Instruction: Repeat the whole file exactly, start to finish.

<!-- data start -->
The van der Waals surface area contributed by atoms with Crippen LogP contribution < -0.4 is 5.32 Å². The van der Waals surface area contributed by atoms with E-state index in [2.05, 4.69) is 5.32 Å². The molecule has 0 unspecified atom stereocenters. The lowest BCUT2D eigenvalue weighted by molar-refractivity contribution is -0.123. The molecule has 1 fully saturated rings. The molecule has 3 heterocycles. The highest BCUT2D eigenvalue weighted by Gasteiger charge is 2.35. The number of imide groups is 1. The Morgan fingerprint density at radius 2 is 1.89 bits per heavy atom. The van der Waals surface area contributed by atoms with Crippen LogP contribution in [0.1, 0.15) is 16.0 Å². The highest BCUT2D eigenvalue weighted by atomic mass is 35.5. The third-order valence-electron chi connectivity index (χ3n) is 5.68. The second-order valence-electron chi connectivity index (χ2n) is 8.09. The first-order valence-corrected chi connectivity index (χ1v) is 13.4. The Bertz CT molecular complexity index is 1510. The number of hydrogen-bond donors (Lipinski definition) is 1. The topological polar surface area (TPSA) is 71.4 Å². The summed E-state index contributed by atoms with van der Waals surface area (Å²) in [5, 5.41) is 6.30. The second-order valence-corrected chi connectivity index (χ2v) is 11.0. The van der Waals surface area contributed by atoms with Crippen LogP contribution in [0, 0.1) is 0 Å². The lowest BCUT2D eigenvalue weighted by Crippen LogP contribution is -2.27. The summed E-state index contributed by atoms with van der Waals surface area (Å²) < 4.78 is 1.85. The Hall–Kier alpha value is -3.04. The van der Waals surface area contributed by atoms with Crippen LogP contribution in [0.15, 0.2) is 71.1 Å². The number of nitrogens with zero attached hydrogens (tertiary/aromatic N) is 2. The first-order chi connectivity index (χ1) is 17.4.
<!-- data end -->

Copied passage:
The van der Waals surface area contributed by atoms with Crippen LogP contribution < -0.4 is 5.32 Å². The van der Waals surface area contributed by atoms with E-state index in [2.05, 4.69) is 5.32 Å². The molecule has 0 unspecified atom stereocenters. The lowest BCUT2D eigenvalue weighted by molar-refractivity contribution is -0.123. The molecule has 1 fully saturated rings. The molecule has 3 heterocycles. The highest BCUT2D eigenvalue weighted by Gasteiger charge is 2.35. The number of imide groups is 1. The Morgan fingerprint density at radius 2 is 1.89 bits per heavy atom. The van der Waals surface area contributed by atoms with Crippen LogP contribution in [0.1, 0.15) is 16.0 Å². The highest BCUT2D eigenvalue weighted by atomic mass is 35.5. The third-order valence-electron chi connectivity index (χ3n) is 5.68. The second-order valence-electron chi connectivity index (χ2n) is 8.09. The first-order valence-corrected chi connectivity index (χ1v) is 13.4. The Bertz CT molecular complexity index is 1510. The number of hydrogen-bond donors (Lipinski definition) is 1. The topological polar surface area (TPSA) is 71.4 Å². The summed E-state index contributed by atoms with van der Waals surface area (Å²) in [5, 5.41) is 6.30. The second-order valence-corrected chi connectivity index (χ2v) is 11.0. The van der Waals surface area contributed by atoms with Crippen LogP contribution in [0, 0.1) is 0 Å². The lowest BCUT2D eigenvalue weighted by Crippen LogP contribution is -2.27. The summed E-state index contributed by atoms with van der Waals surface area (Å²) < 4.78 is 1.85. The Hall–Kier alpha value is -3.04. The van der Waals surface area contributed by atoms with Crippen LogP contribution in [0.15, 0.2) is 71.1 Å². The number of nitrogens with zero attached hydrogens (tertiary/aromatic N) is 2. The first-order chi connectivity index (χ1) is 17.4.